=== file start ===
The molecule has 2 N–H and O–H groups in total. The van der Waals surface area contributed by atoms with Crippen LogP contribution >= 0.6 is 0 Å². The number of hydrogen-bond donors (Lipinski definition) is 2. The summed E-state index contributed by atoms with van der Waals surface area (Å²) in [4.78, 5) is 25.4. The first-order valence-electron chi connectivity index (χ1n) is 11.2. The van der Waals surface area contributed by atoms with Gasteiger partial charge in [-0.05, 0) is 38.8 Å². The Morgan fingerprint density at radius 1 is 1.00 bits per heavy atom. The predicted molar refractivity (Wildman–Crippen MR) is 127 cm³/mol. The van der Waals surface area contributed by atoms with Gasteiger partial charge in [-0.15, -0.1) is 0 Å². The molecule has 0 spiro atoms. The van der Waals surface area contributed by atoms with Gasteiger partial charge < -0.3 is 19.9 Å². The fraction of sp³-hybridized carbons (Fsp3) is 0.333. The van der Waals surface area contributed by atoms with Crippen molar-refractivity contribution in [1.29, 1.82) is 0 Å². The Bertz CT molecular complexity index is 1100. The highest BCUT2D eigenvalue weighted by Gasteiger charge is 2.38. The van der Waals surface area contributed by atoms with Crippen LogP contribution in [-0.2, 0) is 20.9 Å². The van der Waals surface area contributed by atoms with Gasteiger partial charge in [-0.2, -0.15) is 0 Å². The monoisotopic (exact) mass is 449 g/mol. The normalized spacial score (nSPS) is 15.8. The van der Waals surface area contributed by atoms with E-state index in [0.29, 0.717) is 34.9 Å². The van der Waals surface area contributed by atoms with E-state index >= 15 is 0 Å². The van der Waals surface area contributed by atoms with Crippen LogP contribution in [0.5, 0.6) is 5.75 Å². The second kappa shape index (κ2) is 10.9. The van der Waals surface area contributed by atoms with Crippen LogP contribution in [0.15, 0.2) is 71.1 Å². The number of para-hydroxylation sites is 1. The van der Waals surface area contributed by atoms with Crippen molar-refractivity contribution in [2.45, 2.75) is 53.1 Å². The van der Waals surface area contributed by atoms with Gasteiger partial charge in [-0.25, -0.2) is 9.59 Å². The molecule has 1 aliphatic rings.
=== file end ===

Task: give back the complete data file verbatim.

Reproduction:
The molecule has 2 N–H and O–H groups in total. The van der Waals surface area contributed by atoms with Crippen LogP contribution >= 0.6 is 0 Å². The number of hydrogen-bond donors (Lipinski definition) is 2. The summed E-state index contributed by atoms with van der Waals surface area (Å²) in [4.78, 5) is 25.4. The first-order valence-electron chi connectivity index (χ1n) is 11.2. The van der Waals surface area contributed by atoms with Gasteiger partial charge in [-0.05, 0) is 38.8 Å². The Morgan fingerprint density at radius 1 is 1.00 bits per heavy atom. The predicted molar refractivity (Wildman–Crippen MR) is 127 cm³/mol. The van der Waals surface area contributed by atoms with Gasteiger partial charge in [-0.15, -0.1) is 0 Å². The molecule has 0 spiro atoms. The van der Waals surface area contributed by atoms with Gasteiger partial charge < -0.3 is 19.9 Å². The fraction of sp³-hybridized carbons (Fsp3) is 0.333. The van der Waals surface area contributed by atoms with Crippen molar-refractivity contribution in [1.29, 1.82) is 0 Å². The Bertz CT molecular complexity index is 1100. The highest BCUT2D eigenvalue weighted by Gasteiger charge is 2.38. The van der Waals surface area contributed by atoms with Crippen LogP contribution in [-0.2, 0) is 20.9 Å². The van der Waals surface area contributed by atoms with Gasteiger partial charge in [-0.2, -0.15) is 0 Å². The monoisotopic (exact) mass is 449 g/mol. The normalized spacial score (nSPS) is 15.8. The van der Waals surface area contributed by atoms with E-state index in [0.29, 0.717) is 34.9 Å². The van der Waals surface area contributed by atoms with E-state index >= 15 is 0 Å². The van der Waals surface area contributed by atoms with Crippen LogP contribution in [0.5, 0.6) is 5.75 Å². The second kappa shape index (κ2) is 10.9. The van der Waals surface area contributed by atoms with Crippen LogP contribution in [0.15, 0.2) is 71.1 Å². The number of para-hydroxylation sites is 1. The van der Waals surface area contributed by atoms with Crippen molar-refractivity contribution in [2.45, 2.75) is 53.1 Å². The van der Waals surface area contributed by atoms with Gasteiger partial charge in [-0.25, -0.2) is 9.59 Å². The molecule has 1 aliphatic rings.